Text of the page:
Teachers unions in court today challenging Ontario's Bill 115
Five unions allege government violated Charter by imposing contracts, banning strikes
Just when you thought things were settled between Ontario's teachers unions and the province, the rivals are facing off once again — this time, in court.
Five unions are challenging the constitutionality of Bill 115, the "Putting Students First Act." The controversial legislation imposed contracts on education unions and banned them from striking, when collective bargaining stalled in 2012.
The Bill not only required ETFO to "bargain" with a metaphorical gun to its head, it dictated the terms of the bargain.ETFO legal submission
The hearing begins in Ontario Superior Court at Toronto's Osgoode Hall this morning and is scheduled to last all week.
The results of the case will have strong implications for the power of governments in Canada to dictate the terms of union contracts and to take away the right to strike.
The Ontario Public Service Employees Union (OPSEU) is leading the Charter challenge, joined by the Elementary Teachers Federation of Ontario (ETFO), the Ontario Secondary School Teachers Federation (OSSTF) and two other unions.
OPSEU's submission to the court says provisions in Bill 115 violate the freedom of association enshrined in the Canadian Charter of Rights and Freedoms.
"Collective bargaining is firmly entrenched as a full-fledged Charter right," OPSEU's lawyers write in their submission. They argue the Charter prevents "powerful entities, such as employers and government, from running roughshod over the interests of employees."
The government argues that the Charter protection of collective bargaining does not stop it from imposing wage restraint.
"This case is about what constitutionally permissible options are available to government when it faces a looming fiscal challenge," lawyers for the province write in their submission to the court.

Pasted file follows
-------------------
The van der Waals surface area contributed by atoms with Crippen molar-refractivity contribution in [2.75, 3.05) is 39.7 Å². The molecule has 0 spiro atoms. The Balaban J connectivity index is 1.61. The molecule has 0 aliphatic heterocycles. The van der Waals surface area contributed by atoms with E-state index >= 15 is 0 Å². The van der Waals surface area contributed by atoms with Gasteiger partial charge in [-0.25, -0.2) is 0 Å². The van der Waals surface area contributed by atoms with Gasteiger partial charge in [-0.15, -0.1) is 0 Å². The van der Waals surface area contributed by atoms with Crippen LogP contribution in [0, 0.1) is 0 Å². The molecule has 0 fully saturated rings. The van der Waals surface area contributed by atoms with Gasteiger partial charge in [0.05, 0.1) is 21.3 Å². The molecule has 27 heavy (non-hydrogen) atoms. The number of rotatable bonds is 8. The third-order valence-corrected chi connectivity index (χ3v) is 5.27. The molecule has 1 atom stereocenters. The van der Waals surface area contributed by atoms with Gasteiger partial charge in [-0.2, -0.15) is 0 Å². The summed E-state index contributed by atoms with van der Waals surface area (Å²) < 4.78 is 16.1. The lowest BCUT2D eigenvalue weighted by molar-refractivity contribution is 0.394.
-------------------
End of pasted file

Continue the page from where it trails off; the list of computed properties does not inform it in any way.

The government's lawyers argue that Bill 115 does not violate the Charter because the contracts were imposed only "after many months of good-faith consultation."
"The Bill not only required ETFO to "bargain" with a metaphorical gun to its head, it dictated the terms of the bargain," ETFO lawyers write in their submission to the Ontario Superior Court.
Four months later, amid the growing threat of strikes, the government used the legislation to impose contracts on education unions that froze salaries, stopped teachers from moving up the salary grid as they gained seniority, and ended hefty payouts for unused sick days. The imposed contracts banned strikes until 2014.
Immediately after the "Putting Students First Act" was used to impose the contracts, the legislature repealed it. Mere days later, Kathleen Wynne won the Liberal leadership convention and became premier.
The unions say it is necessary to challenge the bill retroactively to prevent governments from doing something similar in future.
If the court agrees the union members' charter rights were violated, it will have to decide whether the violation was "justified in a free and democratic society," whether the government's goal with the legislation was important enough to override a constitutional right.
A decision is not expected for weeks, and whatever the ruling at the Ontario Superior Court level, it's likely to be appealed. Ultimately, if they win, the unions are asking for compensation, including lost wages.